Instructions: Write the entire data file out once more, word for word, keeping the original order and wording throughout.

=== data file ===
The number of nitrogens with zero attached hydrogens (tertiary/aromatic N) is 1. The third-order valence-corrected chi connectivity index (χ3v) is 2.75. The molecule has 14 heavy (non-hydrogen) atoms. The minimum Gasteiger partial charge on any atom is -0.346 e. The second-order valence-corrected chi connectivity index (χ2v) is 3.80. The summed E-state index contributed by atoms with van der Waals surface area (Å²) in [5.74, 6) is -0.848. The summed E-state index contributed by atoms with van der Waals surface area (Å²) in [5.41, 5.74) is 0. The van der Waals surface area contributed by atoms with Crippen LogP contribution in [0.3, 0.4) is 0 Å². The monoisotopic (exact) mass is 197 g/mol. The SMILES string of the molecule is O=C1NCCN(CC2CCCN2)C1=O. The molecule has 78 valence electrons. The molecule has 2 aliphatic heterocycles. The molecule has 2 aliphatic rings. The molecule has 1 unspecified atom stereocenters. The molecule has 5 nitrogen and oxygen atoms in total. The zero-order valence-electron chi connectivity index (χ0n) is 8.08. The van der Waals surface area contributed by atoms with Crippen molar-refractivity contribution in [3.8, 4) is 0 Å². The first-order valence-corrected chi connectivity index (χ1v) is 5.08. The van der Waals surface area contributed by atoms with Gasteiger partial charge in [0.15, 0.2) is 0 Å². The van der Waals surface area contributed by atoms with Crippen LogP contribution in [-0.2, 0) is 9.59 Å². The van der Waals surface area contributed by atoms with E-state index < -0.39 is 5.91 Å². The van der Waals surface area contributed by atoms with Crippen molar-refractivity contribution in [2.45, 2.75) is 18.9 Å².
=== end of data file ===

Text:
The number of nitrogens with zero attached hydrogens (tertiary/aromatic N) is 1. The third-order valence-corrected chi connectivity index (χ3v) is 2.75. The molecule has 14 heavy (non-hydrogen) atoms. The minimum Gasteiger partial charge on any atom is -0.346 e. The second-order valence-corrected chi connectivity index (χ2v) is 3.80. The summed E-state index contributed by atoms with van der Waals surface area (Å²) in [5.74, 6) is -0.848. The summed E-state index contributed by atoms with van der Waals surface area (Å²) in [5.41, 5.74) is 0. The van der Waals surface area contributed by atoms with Crippen LogP contribution in [0.3, 0.4) is 0 Å². The monoisotopic (exact) mass is 197 g/mol. The SMILES string of the molecule is O=C1NCCN(CC2CCCN2)C1=O. The molecule has 78 valence electrons. The molecule has 2 aliphatic heterocycles. The molecule has 2 aliphatic rings. The molecule has 1 unspecified atom stereocenters. The molecule has 5 nitrogen and oxygen atoms in total. The zero-order valence-electron chi connectivity index (χ0n) is 8.08. The van der Waals surface area contributed by atoms with Crippen molar-refractivity contribution in [3.8, 4) is 0 Å². The first-order valence-corrected chi connectivity index (χ1v) is 5.08. The van der Waals surface area contributed by atoms with Gasteiger partial charge in [0.15, 0.2) is 0 Å². The van der Waals surface area contributed by atoms with Crippen LogP contribution in [-0.2, 0) is 9.59 Å². The van der Waals surface area contributed by atoms with E-state index < -0.39 is 5.91 Å². The van der Waals surface area contributed by atoms with Crippen molar-refractivity contribution in [2.45, 2.75) is 18.9 Å².